[edit] Exploration of real world issues

Spoiler warning: Plot and/or ending details follow.
In the White House Situation Room, Leo McGarry waits for President Bartlet's decision on a controversial bombing campaign.
In the White House Situation Room, Leo McGarry waits for President Bartlet's decision on a controversial bombing campaign.

The West Wing often features extensive discussion of current or recent political issues. After the real-world election of Republican President George W. Bush in 2000, many wondered whether the liberal show could retain its relevance and topicality. However, by exploring many of the same issues facing the Bush administration from a Democratic point of view, the show continued to appeal to a broad audience of both Democrats and Republicans.

In its second season President Bartlet admonishes fictional radio host Dr. Jenna Jacobs for her views regarding homosexuality at a private gathering at the White House. Dr. Jacobs is a caricature of radio personality Dr. Laura Schlessinger, who strongly disapproves of homosexuality. Many of the president's biblical references in his comments to Dr. Jacobs are thought to have come from a letter circulated online in early May 2000.[26]

The Bartlet administration experiences a scandal during the second and third seasons that has been compared to the Monica Lewinsky affair.[27] President Bartlet was diagnosed with relapsing-remitting multiple sclerosis (MS) in 1992. The scandal centers around President Bartlet's nondisclosure of his illness to the electorate during the election. He is investigated by an opposition Congress for defrauding the public and eventually accepted a Congressional censure. Multiple sclerosis advocacy groups have praised the show for its accurate portrayal of the symptoms of MS and stressing that it is not fatal. The National MS Society commented:

For the first time on national television or even in film, the public encountered a lead character with both an MS diagnosis and the hope for a continued productive life. Because [The] West Wing is a fictional drama and not a medical documentary, writers could have greatly distorted MS facts to further their story line [but did not].[28]

Following the September 11, 2001 attacks, the start of the third season was postponed for a week, as were most American television premieres that year. A script for a special episode was quickly written and began filming on September 21. The episode "Isaac and Ishmael" aired on October 3 and addresses the sobering reality of terrorism in America and the wider world, albeit with no specific reference to September 11. While "Isaac and Ishmael" received mixed critical reviews, it illustrated the show's flexibility in addressing current events. The cast of the show state during the opening of the episode that it is not part of The West Wing continuity.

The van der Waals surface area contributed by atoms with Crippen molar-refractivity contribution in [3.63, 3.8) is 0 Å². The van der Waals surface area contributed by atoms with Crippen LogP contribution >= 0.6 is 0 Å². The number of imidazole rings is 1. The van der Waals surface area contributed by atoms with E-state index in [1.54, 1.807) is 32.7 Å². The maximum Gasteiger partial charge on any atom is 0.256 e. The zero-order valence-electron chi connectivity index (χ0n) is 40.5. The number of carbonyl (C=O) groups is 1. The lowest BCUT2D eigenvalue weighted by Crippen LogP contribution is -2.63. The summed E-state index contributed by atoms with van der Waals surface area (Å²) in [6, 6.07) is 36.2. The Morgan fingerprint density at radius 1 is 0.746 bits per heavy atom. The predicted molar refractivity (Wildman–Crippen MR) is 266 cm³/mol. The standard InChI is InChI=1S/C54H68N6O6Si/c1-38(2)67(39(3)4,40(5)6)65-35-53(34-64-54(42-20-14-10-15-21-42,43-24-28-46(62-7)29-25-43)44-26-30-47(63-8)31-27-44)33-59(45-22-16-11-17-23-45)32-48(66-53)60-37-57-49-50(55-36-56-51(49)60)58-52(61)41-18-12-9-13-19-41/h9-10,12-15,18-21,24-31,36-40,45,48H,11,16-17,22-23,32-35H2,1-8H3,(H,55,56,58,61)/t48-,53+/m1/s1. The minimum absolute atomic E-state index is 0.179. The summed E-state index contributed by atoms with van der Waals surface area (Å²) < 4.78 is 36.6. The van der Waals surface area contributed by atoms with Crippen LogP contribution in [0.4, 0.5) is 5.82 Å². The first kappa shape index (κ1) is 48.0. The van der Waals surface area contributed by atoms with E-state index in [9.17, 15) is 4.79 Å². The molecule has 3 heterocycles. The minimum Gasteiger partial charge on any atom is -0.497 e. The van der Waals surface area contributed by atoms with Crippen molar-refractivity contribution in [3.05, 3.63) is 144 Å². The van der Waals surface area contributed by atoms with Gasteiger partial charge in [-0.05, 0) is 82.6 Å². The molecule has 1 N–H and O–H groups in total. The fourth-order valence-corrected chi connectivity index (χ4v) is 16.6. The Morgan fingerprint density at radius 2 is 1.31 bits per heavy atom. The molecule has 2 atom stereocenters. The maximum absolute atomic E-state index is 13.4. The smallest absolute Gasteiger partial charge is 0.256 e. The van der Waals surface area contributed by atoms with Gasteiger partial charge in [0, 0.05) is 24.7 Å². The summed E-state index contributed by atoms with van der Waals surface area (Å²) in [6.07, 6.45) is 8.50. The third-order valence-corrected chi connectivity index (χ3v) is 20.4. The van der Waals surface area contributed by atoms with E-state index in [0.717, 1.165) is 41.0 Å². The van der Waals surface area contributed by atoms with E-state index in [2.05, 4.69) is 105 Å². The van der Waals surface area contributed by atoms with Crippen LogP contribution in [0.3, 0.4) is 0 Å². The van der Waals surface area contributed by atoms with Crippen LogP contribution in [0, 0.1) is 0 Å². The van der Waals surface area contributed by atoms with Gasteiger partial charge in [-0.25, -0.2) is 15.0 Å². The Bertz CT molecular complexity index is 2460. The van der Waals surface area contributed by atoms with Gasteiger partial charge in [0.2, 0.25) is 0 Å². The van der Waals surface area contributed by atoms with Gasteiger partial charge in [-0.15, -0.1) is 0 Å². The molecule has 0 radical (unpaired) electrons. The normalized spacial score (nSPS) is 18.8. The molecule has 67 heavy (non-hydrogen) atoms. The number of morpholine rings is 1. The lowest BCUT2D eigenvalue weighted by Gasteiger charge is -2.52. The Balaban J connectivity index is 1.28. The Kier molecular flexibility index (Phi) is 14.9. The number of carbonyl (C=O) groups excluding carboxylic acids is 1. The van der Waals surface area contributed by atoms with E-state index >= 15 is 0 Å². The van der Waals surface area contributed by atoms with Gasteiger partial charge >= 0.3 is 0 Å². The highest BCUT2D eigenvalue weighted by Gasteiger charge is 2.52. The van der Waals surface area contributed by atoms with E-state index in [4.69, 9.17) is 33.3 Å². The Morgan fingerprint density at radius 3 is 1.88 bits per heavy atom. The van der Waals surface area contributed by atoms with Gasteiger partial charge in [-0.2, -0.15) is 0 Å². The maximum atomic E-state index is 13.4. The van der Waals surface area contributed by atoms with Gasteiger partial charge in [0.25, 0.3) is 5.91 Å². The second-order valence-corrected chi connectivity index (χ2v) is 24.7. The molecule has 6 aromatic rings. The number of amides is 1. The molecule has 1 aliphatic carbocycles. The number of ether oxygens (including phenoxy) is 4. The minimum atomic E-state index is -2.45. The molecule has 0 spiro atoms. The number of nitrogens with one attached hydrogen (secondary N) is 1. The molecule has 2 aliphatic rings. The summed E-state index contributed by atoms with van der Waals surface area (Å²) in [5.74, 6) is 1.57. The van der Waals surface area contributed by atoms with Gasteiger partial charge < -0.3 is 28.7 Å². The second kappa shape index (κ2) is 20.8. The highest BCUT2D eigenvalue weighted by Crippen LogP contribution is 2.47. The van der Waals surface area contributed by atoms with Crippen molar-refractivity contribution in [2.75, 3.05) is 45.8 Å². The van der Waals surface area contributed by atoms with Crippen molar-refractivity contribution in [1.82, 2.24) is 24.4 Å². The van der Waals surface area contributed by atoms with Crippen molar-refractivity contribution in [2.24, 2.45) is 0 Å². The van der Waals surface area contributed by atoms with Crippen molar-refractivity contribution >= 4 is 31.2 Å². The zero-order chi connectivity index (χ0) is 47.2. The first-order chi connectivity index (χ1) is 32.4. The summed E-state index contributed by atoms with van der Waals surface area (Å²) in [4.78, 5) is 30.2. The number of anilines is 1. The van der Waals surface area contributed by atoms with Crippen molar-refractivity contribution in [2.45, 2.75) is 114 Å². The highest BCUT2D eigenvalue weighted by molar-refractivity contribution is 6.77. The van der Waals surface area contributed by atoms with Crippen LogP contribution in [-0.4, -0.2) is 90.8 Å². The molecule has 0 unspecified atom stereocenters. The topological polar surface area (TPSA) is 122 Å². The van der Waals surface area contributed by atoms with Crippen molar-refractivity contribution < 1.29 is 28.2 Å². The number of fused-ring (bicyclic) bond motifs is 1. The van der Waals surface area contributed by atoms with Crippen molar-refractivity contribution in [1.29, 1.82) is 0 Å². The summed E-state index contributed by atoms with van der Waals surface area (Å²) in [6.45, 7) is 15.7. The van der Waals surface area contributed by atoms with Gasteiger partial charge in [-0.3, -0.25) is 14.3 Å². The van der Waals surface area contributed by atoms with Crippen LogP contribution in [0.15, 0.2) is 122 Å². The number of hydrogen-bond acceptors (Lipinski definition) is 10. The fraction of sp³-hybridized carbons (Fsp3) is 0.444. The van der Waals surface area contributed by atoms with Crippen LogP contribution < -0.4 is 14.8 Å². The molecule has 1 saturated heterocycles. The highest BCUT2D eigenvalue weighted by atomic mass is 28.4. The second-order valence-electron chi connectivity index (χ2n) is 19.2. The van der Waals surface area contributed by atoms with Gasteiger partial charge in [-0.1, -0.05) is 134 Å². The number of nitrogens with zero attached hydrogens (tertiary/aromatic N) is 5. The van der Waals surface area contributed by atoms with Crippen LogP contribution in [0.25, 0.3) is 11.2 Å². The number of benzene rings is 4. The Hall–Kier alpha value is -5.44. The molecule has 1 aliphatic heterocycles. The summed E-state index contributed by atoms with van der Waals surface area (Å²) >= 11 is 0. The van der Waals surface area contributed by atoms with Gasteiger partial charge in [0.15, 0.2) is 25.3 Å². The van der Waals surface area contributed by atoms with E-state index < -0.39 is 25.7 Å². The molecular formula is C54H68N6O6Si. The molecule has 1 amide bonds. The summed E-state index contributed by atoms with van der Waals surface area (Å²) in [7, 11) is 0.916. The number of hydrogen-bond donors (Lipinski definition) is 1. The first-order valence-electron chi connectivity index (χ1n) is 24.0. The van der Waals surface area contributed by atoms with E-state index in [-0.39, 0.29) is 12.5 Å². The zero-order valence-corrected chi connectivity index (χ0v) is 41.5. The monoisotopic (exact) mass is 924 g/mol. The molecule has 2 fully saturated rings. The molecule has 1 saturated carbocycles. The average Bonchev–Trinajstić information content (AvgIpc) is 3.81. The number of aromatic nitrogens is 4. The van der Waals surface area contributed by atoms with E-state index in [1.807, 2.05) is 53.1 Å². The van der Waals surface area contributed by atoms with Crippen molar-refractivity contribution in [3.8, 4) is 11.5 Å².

In a surprising plot twist, Speaker of the House Glen Allen Walken temporarily becomes Acting President while Zoey Bartlet is kidnapped.
In a surprising plot twist, Speaker of the House Glen Allen Walken temporarily becomes Acting President while Zoey Bartlet is kidnapped.

While the September 11th attacks do not occur in The West Wing continuity, the country does enter into a variation of the War on Terrorism. The war begins during the show's third season, when a plot to blow up the Golden Gate Bridge was uncovered; in response, the President orders the assassination of terrorist leader Abdul Shareef. At the end of the fourth season, the conflict escalates when Zoey Bartlet (Elisabeth Moss), the president's youngest daughter, is kidnapped by Islamic extremists from a fictional country named Qumar. The result of this kidnapping is the bombing of Qumar. This storyline draws similarities to the real-world U.S. invasion of Afghanistan as well as U.S. relations with Saudi Arabia, as it brings the Middle East to the forefront of U.S. foreign relations and elevated terrorism as a serious threat in The West Wing universe.

In the sixth and seventh seasons, The West Wing explores a leak of top-secret information by a senior staffer at the White House. This leak has been compared to the events surrounding the Valerie Plame affair.[29][30] In the storyline, the International Space Station is damaged and can no longer produce oxygen for the astronauts to breathe. With other methods of rescue unavailable, the president is reminded of the existence of a top-secret military space shuttle. Following the president's inaction, the shuttle story is leaked to a White House reporter, Greg Brock (analogous to Judith Miller), who prints the story in the New York Times. Brock will not reveal his source and goes to jail for failing to do so, as did Miller. In order to stop the investigation, in which authorities suspect Chief of Staff C.J. Cregg, Toby Ziegler admits to leaking the information, and the President is forced to dismiss him. In comparison, the Plame affair is still under investigation, but charges have been brought against Lewis Libby, the vice president's chief of staff, who has since resigned. Richard Armitage, an official in the Bush State Department, has also acknowledged leaking information to reporters.